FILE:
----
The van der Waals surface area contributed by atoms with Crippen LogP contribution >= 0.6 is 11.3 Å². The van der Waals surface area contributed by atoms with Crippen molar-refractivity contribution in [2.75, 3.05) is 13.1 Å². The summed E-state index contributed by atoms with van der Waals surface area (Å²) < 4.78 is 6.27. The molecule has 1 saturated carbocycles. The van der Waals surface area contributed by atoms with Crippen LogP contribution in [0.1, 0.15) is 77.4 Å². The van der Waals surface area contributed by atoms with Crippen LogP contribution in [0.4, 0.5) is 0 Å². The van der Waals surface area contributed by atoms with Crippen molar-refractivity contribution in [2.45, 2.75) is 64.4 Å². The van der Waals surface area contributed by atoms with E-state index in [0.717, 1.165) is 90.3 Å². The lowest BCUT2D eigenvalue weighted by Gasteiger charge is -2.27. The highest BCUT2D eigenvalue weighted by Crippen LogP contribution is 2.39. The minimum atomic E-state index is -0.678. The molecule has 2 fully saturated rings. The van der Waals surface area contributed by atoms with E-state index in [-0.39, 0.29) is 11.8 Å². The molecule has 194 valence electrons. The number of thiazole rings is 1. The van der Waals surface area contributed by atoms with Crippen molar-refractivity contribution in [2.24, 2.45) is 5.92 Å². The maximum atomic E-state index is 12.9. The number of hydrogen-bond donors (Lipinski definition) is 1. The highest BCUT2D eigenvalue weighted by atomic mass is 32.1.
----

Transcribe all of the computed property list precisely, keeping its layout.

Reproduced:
The van der Waals surface area contributed by atoms with Crippen LogP contribution >= 0.6 is 11.3 Å². The van der Waals surface area contributed by atoms with Crippen molar-refractivity contribution in [2.75, 3.05) is 13.1 Å². The summed E-state index contributed by atoms with van der Waals surface area (Å²) < 4.78 is 6.27. The molecule has 1 saturated carbocycles. The van der Waals surface area contributed by atoms with Crippen LogP contribution in [0.1, 0.15) is 77.4 Å². The van der Waals surface area contributed by atoms with Crippen LogP contribution in [0.4, 0.5) is 0 Å². The van der Waals surface area contributed by atoms with Crippen molar-refractivity contribution in [2.45, 2.75) is 64.4 Å². The van der Waals surface area contributed by atoms with E-state index in [0.717, 1.165) is 90.3 Å². The lowest BCUT2D eigenvalue weighted by Gasteiger charge is -2.27. The highest BCUT2D eigenvalue weighted by Crippen LogP contribution is 2.39. The minimum atomic E-state index is -0.678. The molecule has 2 fully saturated rings. The van der Waals surface area contributed by atoms with E-state index in [-0.39, 0.29) is 11.8 Å². The molecule has 194 valence electrons. The number of thiazole rings is 1. The van der Waals surface area contributed by atoms with Crippen molar-refractivity contribution in [2.24, 2.45) is 5.92 Å². The maximum atomic E-state index is 12.9. The number of hydrogen-bond donors (Lipinski definition) is 1. The highest BCUT2D eigenvalue weighted by atomic mass is 32.1.